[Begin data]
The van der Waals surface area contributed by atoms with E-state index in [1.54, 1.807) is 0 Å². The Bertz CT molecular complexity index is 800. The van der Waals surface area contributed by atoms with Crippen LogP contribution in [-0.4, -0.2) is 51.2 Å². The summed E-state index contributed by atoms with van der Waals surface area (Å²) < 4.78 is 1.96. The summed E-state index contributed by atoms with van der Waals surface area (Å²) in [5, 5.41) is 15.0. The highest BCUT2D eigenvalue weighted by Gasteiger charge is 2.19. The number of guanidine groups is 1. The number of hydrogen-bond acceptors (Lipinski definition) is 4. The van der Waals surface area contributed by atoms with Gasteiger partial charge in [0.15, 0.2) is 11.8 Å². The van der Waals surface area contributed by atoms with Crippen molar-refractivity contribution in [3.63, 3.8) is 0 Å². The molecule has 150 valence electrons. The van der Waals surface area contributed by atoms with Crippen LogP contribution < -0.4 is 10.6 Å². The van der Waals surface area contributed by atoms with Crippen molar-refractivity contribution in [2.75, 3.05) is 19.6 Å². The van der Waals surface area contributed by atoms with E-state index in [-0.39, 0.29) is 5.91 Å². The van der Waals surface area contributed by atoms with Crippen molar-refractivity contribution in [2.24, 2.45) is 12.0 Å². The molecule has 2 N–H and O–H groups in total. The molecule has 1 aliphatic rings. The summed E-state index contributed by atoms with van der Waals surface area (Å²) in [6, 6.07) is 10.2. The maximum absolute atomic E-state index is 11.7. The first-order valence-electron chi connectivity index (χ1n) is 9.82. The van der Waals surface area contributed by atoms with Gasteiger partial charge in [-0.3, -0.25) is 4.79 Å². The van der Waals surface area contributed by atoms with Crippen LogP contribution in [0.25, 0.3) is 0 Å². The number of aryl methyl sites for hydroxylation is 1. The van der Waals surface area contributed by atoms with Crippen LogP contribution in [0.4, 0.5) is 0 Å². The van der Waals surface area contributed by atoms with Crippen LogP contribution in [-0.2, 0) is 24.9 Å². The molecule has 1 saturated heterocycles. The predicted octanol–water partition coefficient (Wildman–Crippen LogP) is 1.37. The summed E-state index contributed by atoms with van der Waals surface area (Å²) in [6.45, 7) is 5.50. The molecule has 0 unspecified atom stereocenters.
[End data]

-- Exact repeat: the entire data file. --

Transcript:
The van der Waals surface area contributed by atoms with E-state index in [1.54, 1.807) is 0 Å². The Bertz CT molecular complexity index is 800. The van der Waals surface area contributed by atoms with Crippen LogP contribution in [-0.4, -0.2) is 51.2 Å². The summed E-state index contributed by atoms with van der Waals surface area (Å²) < 4.78 is 1.96. The summed E-state index contributed by atoms with van der Waals surface area (Å²) in [5, 5.41) is 15.0. The highest BCUT2D eigenvalue weighted by Gasteiger charge is 2.19. The number of guanidine groups is 1. The number of hydrogen-bond acceptors (Lipinski definition) is 4. The van der Waals surface area contributed by atoms with Gasteiger partial charge in [0.15, 0.2) is 11.8 Å². The van der Waals surface area contributed by atoms with Crippen molar-refractivity contribution in [3.63, 3.8) is 0 Å². The molecule has 150 valence electrons. The van der Waals surface area contributed by atoms with Crippen LogP contribution < -0.4 is 10.6 Å². The van der Waals surface area contributed by atoms with Crippen molar-refractivity contribution in [2.75, 3.05) is 19.6 Å². The van der Waals surface area contributed by atoms with E-state index in [-0.39, 0.29) is 5.91 Å². The van der Waals surface area contributed by atoms with Crippen molar-refractivity contribution in [2.24, 2.45) is 12.0 Å². The molecule has 2 N–H and O–H groups in total. The molecule has 1 aliphatic rings. The summed E-state index contributed by atoms with van der Waals surface area (Å²) in [6, 6.07) is 10.2. The maximum absolute atomic E-state index is 11.7. The first-order valence-electron chi connectivity index (χ1n) is 9.82. The van der Waals surface area contributed by atoms with Gasteiger partial charge in [-0.3, -0.25) is 4.79 Å². The van der Waals surface area contributed by atoms with Crippen LogP contribution in [0.25, 0.3) is 0 Å². The number of aryl methyl sites for hydroxylation is 1. The van der Waals surface area contributed by atoms with Crippen LogP contribution in [0.4, 0.5) is 0 Å². The van der Waals surface area contributed by atoms with Crippen LogP contribution in [-0.2, 0) is 24.9 Å². The molecule has 1 saturated heterocycles. The predicted octanol–water partition coefficient (Wildman–Crippen LogP) is 1.37. The summed E-state index contributed by atoms with van der Waals surface area (Å²) in [6.45, 7) is 5.50. The molecule has 0 unspecified atom stereocenters.